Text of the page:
Like it or not, the government is growing. And in a time of high unemployment, it’s providing some of the few openings for job seekers.
So Capella Education’s (CPLA) new School of Public Service Leadership came at an opportune time. Announced in June, it’s offering bachelor’s, master’s and doctoral degrees in public administration through Capella University’s all-online classes.
"At the federal level alone, it’s estimated that more than half the supervisors will be eligible to retire in the next several years," Capella University President Christopher Cassirer said in a statement at the time. "This is happening at the same time that President Obama has put out a national call for Americans to serve their communities and for government agencies to work together with nonprofit organizations and the private sector and learn from each other’s successes."
The new school represents Capella’s fourth "vertical," after behavioral health and human services, business management and technology, and education. Within those verticals are 36 academic programs with 124 specializations.
Capella’s other three verticals are all common ones for for-profit colleges, which generally cater to working adults looking for added credentials or a lucrative career change. But Signal Hill analyst Trace Urdan says Capella is the only commercial school he knows of offering public-service degrees. Generally, that sector is served by nonprofit schools such as Harvard’s Kennedy School of Government.
"It’s not a market that investors know very much about," Urdan said. "It’s off to a strong start, but it’s not a driver of growth at this point."
Working in nonprofit schools’ territory isn’t new for Capella. It’s known for charging more tuition and being pickier about its admissions than other for-profit colleges. Many of its students are qualified for good state universities but don’t have the time to take regular classes.
"If you’re getting your master’s (in education) not because you want to get a pay bump in the fall, but because you see yourself as the principal, a district superintendent, and one day the secretary of education, that’s the audience that Capella is trying to appeal to," Urdan said.
The strategy seems to be working, because Capella’s students have a good history of repaying their loans. Its two-year cohort default rate is just 2.5%. The industry average runs in the low double digits.
That’s important not just to the students, but it also means Capella will probably dodge a regulatory bullet. Over the last few years, the Department of Education has been cracking down on what it sees as predatory practices by the for-profit school industry, getting students into debt they can’t escape. Urdan compares it to subprime loans in the real estate industry.
Updated rules have continued to leak from the Education Department, including a reported draft proposal earlier this month setting standards for graduation and job-placement rates. But analysts say Capella should have no trouble with them because of its strong repayment record.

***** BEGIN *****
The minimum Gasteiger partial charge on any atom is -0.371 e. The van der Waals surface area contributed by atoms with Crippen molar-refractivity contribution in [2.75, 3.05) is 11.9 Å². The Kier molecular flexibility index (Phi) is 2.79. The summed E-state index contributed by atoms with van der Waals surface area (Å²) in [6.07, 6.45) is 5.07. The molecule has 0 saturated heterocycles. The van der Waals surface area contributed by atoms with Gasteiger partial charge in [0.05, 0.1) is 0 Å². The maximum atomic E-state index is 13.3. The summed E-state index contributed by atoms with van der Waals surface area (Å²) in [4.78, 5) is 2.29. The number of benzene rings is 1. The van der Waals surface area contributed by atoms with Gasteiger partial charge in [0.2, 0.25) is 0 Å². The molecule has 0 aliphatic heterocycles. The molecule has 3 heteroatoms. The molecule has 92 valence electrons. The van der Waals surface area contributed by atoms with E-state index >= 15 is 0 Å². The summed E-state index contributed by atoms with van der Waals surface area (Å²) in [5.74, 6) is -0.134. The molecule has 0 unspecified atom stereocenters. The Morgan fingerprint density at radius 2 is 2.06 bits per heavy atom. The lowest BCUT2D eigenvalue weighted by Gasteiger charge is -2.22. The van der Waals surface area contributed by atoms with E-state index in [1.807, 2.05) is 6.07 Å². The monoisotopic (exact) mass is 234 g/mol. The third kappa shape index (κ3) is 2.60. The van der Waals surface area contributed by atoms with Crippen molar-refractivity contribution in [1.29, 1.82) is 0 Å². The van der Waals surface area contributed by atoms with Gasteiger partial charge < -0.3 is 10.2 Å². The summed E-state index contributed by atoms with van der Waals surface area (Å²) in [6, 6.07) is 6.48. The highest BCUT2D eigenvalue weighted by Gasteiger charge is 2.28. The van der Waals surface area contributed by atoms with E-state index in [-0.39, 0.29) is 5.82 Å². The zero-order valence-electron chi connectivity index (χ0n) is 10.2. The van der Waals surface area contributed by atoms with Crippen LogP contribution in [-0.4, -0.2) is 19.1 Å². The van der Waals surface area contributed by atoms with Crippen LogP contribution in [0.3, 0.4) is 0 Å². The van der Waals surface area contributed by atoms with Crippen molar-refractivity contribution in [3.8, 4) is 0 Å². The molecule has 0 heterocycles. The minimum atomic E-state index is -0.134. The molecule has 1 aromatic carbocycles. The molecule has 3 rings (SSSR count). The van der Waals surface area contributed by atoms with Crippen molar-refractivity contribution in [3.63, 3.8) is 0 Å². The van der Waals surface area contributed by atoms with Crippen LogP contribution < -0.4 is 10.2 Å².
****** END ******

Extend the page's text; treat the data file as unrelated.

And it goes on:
Student satisfaction has also fed Capella’s bottom line. Since going public in 2006, it has turned out one growth quarter after another. In the fourth quarter of 2009, revenue climbed 25% from a year earlier to $94.5 million. Profit rose 33% to 88 cents a share. Enrollment reached almost 34,000, up 26% from the end of 2008.
The good results over the last two years have partly been due to the countercyclical nature of the industry, analysts say. During recessions, unemployed people often go back to school. Employed people often seek more credentials to help them hang on to their jobs.
Analyst Jeffrey Silber of BMO Capital Markets says that if this recession is like the last one, schools may be hitting the peak about now.
"What happened last cycle was the recession ended in November 2001, the unemployment rate peaked in June of 2003, and we still saw strong enrollments for these companies in 2004," he said. "But starting in late 2004 you started to see some sizable slowdown."
Silber says his estimates have Capella’s enrollment growth peaking in the quarter just ended. But "it’s not going to fall off a cliff, by any means."
Actually, the company may not want to see enrollment growing too fast because that might compromise its reputation for selectivity. Urdan says that when a new CEO and university president came aboard just over a year ago, some analysts were wondering if the new team "gets it." But he said that after meeting with them, he’s confident they will continue Capella’s tradition.
Management’s most recent guidance calls for enrollment growth to continue at 25% to 27% a quarter for the rest of this year. The leadership wasn’t available for comment due to the quiet period before first-quarter results are announced next Tuesday.
But analysts polled by Thomson Reuters are expecting quarterly profit of 78 cents a share, up 59% from a year ago. For the full year, they see 40% growth to $3.52 a share.